Mixed Metaphors (5 Examples in Literature)


Metaphors are influential devices in all kinds of discourse that help us understand complex ideas by making analogies to familiar ones. They are considered as crucial tools in language. However, when these metaphors are incorporated in an illogical and inconsistent manner, they create mixed metaphors.

What are Mixed Metaphors?

A mixed metaphor is a mixture of two or more dissimilar, figurative elements, like metaphors, similes, and idioms, which in turn, lead to the silly or even confusing effect. This is likely to occur when you are creative and borrow ideas from various quarters or contexts potentially rendering your statement nonsensical or with disjointed ideas.

Mixed metaphors can occur in two ways:

  1. When factually the usage of figurative devices is unintentional among the speaker or writer and he is not actually aware of the inappropriateness of those elements..
  2. Intentionally, to create humorous and satirical effect.

Impact of Mixed Metaphors on Communication

Mixed metaphors can have a significant impact on communication:

Confusion: A conflict of metaphors might lead the audience to misunderstand the intended meaning of the speech, because the two incompatible elements create an unclear message.

Distraction: The humor inherent in the contrasting metaphors’ abusers may pull the audience’s attention away from the main message, as they are drawn into thinking about the inappropriate use of figurative components.

Undermining credibility: The improper conjunction of the metaphors from different domains can weaken the point of the speaker or the writer, suggesting their poor artistry and knowledge, and, consequently, reducing their credibility.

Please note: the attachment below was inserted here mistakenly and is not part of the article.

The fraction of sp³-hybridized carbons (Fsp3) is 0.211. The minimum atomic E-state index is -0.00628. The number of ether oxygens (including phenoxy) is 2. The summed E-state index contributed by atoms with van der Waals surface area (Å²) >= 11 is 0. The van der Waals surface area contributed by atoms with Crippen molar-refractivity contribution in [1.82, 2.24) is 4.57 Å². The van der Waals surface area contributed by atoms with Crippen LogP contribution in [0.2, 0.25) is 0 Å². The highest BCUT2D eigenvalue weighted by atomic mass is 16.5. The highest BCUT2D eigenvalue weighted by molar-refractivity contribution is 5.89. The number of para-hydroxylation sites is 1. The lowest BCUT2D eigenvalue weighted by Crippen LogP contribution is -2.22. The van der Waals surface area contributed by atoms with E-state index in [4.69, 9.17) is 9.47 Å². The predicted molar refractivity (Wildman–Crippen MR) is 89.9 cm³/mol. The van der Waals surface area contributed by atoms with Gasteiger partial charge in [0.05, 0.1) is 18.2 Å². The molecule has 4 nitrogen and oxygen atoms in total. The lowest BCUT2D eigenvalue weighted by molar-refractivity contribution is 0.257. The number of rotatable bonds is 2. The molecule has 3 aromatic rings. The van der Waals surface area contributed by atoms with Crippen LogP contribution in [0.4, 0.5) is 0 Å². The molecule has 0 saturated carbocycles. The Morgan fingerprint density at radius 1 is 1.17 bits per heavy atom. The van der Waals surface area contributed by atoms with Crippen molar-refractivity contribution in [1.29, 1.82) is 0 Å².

Humor: There are some cases where these metaphors can be used intentionally for fun effect specially in the situation which are informal or sarcastic.

Examples of Mixed Metaphors in literature


“Hamlet” by William Shakespeare

“To be, or not to be, that is the question—Whether ’tis Nobler in the mind to suffer The Slings and Arrows of outrageous Fortune, Or to take Arms against a Sea of troubles, And by opposing end them?”

Hamlet is really thinking hard about whether it’s better to live or die. Shakespeare uses mixed metaphor to explain tough ideas. Hamlet first talks about “Slings and Arrows of outrageous Fortune” to describe how life can feel like you’re being attacked with rocks and arrows. He then talks about “take Arms against a Sea of troubles,” which shows that he is thinking about fighting back against a huge wave of problems. The idea of using weapons to fight the ocean sounds is strange. This mix imagery of battle and ocean is known as mixed metaphor. The author uses two different comparisons that don’t literally match up but help to paint a picture of facing challenges of the life.


“The Love Song of J. Alfred Prufrock” by T.S. Eliot

“Let us go then, you and I,
When the evening is spread out against the sky
Like a patient etherized upon a table;”

The speaker uses a mixed metaphor to set out the evening sky. The first metaphor compares the evening sky to something that is “spread out.” It describes a flat and expansive surface. The second metaphor compares the evening sky to a patient who has been anesthetized (etherized)and is lying on a table likely in preparation for surgery. Both metaphors aim to describe the appearance of the evening sky. They create different images that do not quite fit together logically. A sky that is spread out like a flat surface does not easily align with the image of a person lying on a table. However, by combining these metaphors, the speaker creates a sense of disorientation and unease. This mixed metaphor sets a tone of uncertainty and anxiety. It reflects the speaker’s state of mind as he embarks on a journey through the evening with his companion.